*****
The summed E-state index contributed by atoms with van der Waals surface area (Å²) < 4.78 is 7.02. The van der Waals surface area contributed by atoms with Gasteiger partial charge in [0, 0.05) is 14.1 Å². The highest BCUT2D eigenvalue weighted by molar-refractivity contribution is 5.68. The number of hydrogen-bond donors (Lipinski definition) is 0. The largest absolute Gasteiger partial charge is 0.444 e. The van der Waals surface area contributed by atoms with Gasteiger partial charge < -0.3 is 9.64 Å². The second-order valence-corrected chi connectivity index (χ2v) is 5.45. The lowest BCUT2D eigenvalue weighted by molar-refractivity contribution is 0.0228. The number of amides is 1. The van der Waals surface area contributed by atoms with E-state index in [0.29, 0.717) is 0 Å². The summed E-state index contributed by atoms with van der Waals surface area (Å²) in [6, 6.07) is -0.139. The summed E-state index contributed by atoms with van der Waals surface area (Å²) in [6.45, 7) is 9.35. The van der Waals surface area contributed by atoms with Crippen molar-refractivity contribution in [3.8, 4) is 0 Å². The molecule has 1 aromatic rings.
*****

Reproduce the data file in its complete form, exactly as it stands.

The summed E-state index contributed by atoms with van der Waals surface area (Å²) < 4.78 is 7.02. The van der Waals surface area contributed by atoms with Gasteiger partial charge in [0, 0.05) is 14.1 Å². The highest BCUT2D eigenvalue weighted by molar-refractivity contribution is 5.68. The number of hydrogen-bond donors (Lipinski definition) is 0. The largest absolute Gasteiger partial charge is 0.444 e. The van der Waals surface area contributed by atoms with Gasteiger partial charge < -0.3 is 9.64 Å². The second-order valence-corrected chi connectivity index (χ2v) is 5.45. The lowest BCUT2D eigenvalue weighted by molar-refractivity contribution is 0.0228. The number of amides is 1. The van der Waals surface area contributed by atoms with E-state index in [0.29, 0.717) is 0 Å². The summed E-state index contributed by atoms with van der Waals surface area (Å²) in [6, 6.07) is -0.139. The summed E-state index contributed by atoms with van der Waals surface area (Å²) in [6.45, 7) is 9.35. The van der Waals surface area contributed by atoms with Crippen molar-refractivity contribution in [3.8, 4) is 0 Å². The molecule has 1 aromatic rings.